Members of the Nigerian National Petroleum Corporation (NNPC) on oil exploration mission had been kidnapped.
They were kidnapped by gunmen believed to be Boko Haram Islamists. They were believed to be 10 in number, while on an oil exploration in northeastern part of Nigeria.
Their colleagues and the state-run oil firm confirmed this on early hours of Wednesday.
“About 10 staff from the survey and geological department of the University of Maiduguri were abducted on Tuesday,” said Ndu Ughamadu of the Nigerian National Petroleum Corporation.
Ughamadu said the NNPC had contracted the team to carry out research work on oil exploration activities taking place in the Lake Chad basin. “They were kidnapped around Jibi village in Borno state after a gun duel between the security agents accompanying them and suspected Boko Haram fighters,” he told AFP.
Efforts were under way to track down the captors before a possible rescue operation. Jibi village is in the Magumeri area of Borno, northwest of the state capital, Maiduguri. University of Maiduguri spokesman Danjuma Gambo confirmed the abduction and said the institution was awaiting further details from security operatives.
“There is no denying the fact that this incident happened, involving our staff, NNPC workers and security escorts from the military and the (civilian militia),” he added. “Our staff who were recruited as consultants were on the team that was ambushed.”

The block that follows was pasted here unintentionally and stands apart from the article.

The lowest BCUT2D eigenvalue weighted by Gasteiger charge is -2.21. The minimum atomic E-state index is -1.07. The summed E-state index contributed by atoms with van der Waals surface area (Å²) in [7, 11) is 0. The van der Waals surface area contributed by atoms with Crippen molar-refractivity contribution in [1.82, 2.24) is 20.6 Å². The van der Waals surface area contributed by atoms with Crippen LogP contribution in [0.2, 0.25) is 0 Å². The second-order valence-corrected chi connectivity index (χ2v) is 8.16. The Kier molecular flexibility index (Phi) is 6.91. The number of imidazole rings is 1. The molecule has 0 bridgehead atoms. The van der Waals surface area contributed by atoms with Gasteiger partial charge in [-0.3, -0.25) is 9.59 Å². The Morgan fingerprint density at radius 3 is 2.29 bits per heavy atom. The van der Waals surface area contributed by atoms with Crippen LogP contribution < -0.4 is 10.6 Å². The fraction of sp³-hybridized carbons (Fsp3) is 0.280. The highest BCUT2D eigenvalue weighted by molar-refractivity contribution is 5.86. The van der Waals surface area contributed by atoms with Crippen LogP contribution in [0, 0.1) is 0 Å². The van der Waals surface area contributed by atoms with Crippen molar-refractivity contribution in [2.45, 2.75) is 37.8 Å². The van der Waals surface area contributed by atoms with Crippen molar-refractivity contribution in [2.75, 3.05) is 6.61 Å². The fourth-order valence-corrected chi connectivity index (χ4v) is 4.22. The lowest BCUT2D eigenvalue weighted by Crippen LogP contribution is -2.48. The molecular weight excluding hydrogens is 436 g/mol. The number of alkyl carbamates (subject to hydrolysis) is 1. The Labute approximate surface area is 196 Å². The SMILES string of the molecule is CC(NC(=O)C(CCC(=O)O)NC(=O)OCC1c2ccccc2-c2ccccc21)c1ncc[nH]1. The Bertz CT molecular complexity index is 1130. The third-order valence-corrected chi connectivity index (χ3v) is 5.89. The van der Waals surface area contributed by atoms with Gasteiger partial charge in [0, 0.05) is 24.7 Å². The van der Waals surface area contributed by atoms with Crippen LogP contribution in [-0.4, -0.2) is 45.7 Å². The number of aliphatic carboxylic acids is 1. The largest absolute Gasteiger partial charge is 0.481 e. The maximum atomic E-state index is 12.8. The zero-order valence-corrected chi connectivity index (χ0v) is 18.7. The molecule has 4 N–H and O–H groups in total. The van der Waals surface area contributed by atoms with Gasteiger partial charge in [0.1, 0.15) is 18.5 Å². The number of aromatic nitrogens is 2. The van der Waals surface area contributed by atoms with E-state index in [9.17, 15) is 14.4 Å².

The oil prospecting team had been working in the Magumeri area of Borno state for the last month, according to another member of staff, who asked not to be identified. “It was clear Boko Haram studied their movements before attacking them,” he said. Oil production has been concentrated in Nigeria’s southern Niger Delta region since it was first found in commercial quantities in 1956. But repeated attacks by militants wanting a fairer share of profits for local people has forced the government to look elsewhere.
Exploration has been started in inland basins ranging from central Benue state to Boko Haram’s heartland in northeast. But insecurity caused by the jihadists’ insurgency over the last eight years has disrupted work, with the latest kidnapping underlining the continued threat. Boko Haram has used kidnapping as a weapon of war in the conflict.
Thousands of women and girls have been seized while men and boys have been made to fight in the Islamist ranks. Recent kidnappings of more high-profile targets appear to have a financial motivation, possibly to raise ransom money for the cash-strapped group. On June 20, armed gunmen abducted 10 women after an attack on a convoy of vehicles travelling towards the town of Damboa from Maiduguri.
In May, Britain and the United States updated security advice for their nationals in northeast Nigeria, warning that Boko Haram was “actively planning” to kidnap foreign workers.
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